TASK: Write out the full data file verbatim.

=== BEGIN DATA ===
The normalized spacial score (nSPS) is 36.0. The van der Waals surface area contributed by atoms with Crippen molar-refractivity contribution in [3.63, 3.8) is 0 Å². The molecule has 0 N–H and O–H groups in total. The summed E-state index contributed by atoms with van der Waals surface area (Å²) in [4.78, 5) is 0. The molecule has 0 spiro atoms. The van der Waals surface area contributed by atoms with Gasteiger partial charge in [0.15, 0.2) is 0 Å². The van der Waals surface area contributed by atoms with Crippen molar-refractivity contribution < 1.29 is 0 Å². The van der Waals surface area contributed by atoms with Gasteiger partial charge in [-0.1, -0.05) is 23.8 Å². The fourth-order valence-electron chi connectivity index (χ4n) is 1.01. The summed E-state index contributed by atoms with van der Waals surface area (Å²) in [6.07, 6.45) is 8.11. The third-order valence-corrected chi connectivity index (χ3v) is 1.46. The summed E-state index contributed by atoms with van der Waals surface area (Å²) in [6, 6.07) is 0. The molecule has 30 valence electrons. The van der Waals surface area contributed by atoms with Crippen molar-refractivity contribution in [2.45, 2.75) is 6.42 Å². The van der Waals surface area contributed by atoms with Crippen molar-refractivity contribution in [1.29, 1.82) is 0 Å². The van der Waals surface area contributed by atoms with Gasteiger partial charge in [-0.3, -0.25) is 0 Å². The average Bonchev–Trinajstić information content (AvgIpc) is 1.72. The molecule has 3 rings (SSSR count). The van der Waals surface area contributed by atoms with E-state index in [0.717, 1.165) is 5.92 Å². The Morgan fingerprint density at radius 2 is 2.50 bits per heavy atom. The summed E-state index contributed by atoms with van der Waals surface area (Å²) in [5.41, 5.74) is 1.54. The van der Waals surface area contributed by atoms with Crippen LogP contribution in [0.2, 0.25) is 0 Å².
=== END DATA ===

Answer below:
The normalized spacial score (nSPS) is 36.0. The van der Waals surface area contributed by atoms with Crippen molar-refractivity contribution in [3.63, 3.8) is 0 Å². The molecule has 0 N–H and O–H groups in total. The summed E-state index contributed by atoms with van der Waals surface area (Å²) in [4.78, 5) is 0. The molecule has 0 spiro atoms. The van der Waals surface area contributed by atoms with Gasteiger partial charge in [0.15, 0.2) is 0 Å². The van der Waals surface area contributed by atoms with Crippen molar-refractivity contribution < 1.29 is 0 Å². The van der Waals surface area contributed by atoms with Gasteiger partial charge in [-0.1, -0.05) is 23.8 Å². The fourth-order valence-electron chi connectivity index (χ4n) is 1.01. The summed E-state index contributed by atoms with van der Waals surface area (Å²) in [6.07, 6.45) is 8.11. The third-order valence-corrected chi connectivity index (χ3v) is 1.46. The summed E-state index contributed by atoms with van der Waals surface area (Å²) in [6, 6.07) is 0. The molecule has 30 valence electrons. The van der Waals surface area contributed by atoms with Crippen molar-refractivity contribution in [2.45, 2.75) is 6.42 Å². The van der Waals surface area contributed by atoms with Crippen molar-refractivity contribution in [1.29, 1.82) is 0 Å². The van der Waals surface area contributed by atoms with Gasteiger partial charge in [-0.3, -0.25) is 0 Å². The average Bonchev–Trinajstić information content (AvgIpc) is 1.72. The molecule has 3 rings (SSSR count). The van der Waals surface area contributed by atoms with E-state index in [0.717, 1.165) is 5.92 Å². The Morgan fingerprint density at radius 2 is 2.50 bits per heavy atom. The summed E-state index contributed by atoms with van der Waals surface area (Å²) in [5.41, 5.74) is 1.54. The van der Waals surface area contributed by atoms with Crippen LogP contribution in [0.2, 0.25) is 0 Å².